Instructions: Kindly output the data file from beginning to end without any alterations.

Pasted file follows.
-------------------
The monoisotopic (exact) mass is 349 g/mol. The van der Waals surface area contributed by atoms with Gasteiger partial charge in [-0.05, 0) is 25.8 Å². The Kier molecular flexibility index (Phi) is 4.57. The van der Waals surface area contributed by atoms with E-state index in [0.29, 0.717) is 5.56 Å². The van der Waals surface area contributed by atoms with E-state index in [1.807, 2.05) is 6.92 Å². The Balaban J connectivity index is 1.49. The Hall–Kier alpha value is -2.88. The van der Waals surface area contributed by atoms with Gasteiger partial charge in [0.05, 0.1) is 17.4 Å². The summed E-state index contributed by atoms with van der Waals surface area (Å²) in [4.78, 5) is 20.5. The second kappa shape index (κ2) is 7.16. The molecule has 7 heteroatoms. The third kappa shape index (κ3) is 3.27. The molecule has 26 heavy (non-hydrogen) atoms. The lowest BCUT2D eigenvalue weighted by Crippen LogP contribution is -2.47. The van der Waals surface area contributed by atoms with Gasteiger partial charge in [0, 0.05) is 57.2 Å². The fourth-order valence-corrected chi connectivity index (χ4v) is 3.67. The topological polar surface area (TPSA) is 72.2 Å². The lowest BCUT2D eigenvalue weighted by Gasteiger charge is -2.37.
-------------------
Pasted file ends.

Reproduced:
The monoisotopic (exact) mass is 349 g/mol. The van der Waals surface area contributed by atoms with Gasteiger partial charge in [-0.05, 0) is 25.8 Å². The Kier molecular flexibility index (Phi) is 4.57. The van der Waals surface area contributed by atoms with E-state index in [0.29, 0.717) is 5.56 Å². The van der Waals surface area contributed by atoms with E-state index in [1.807, 2.05) is 6.92 Å². The Balaban J connectivity index is 1.49. The Hall–Kier alpha value is -2.88. The van der Waals surface area contributed by atoms with Gasteiger partial charge in [0.05, 0.1) is 17.4 Å². The summed E-state index contributed by atoms with van der Waals surface area (Å²) in [4.78, 5) is 20.5. The second kappa shape index (κ2) is 7.16. The molecule has 7 heteroatoms. The third kappa shape index (κ3) is 3.27. The molecule has 26 heavy (non-hydrogen) atoms. The lowest BCUT2D eigenvalue weighted by Crippen LogP contribution is -2.47. The van der Waals surface area contributed by atoms with Gasteiger partial charge in [0, 0.05) is 57.2 Å². The fourth-order valence-corrected chi connectivity index (χ4v) is 3.67. The topological polar surface area (TPSA) is 72.2 Å². The lowest BCUT2D eigenvalue weighted by Gasteiger charge is -2.37.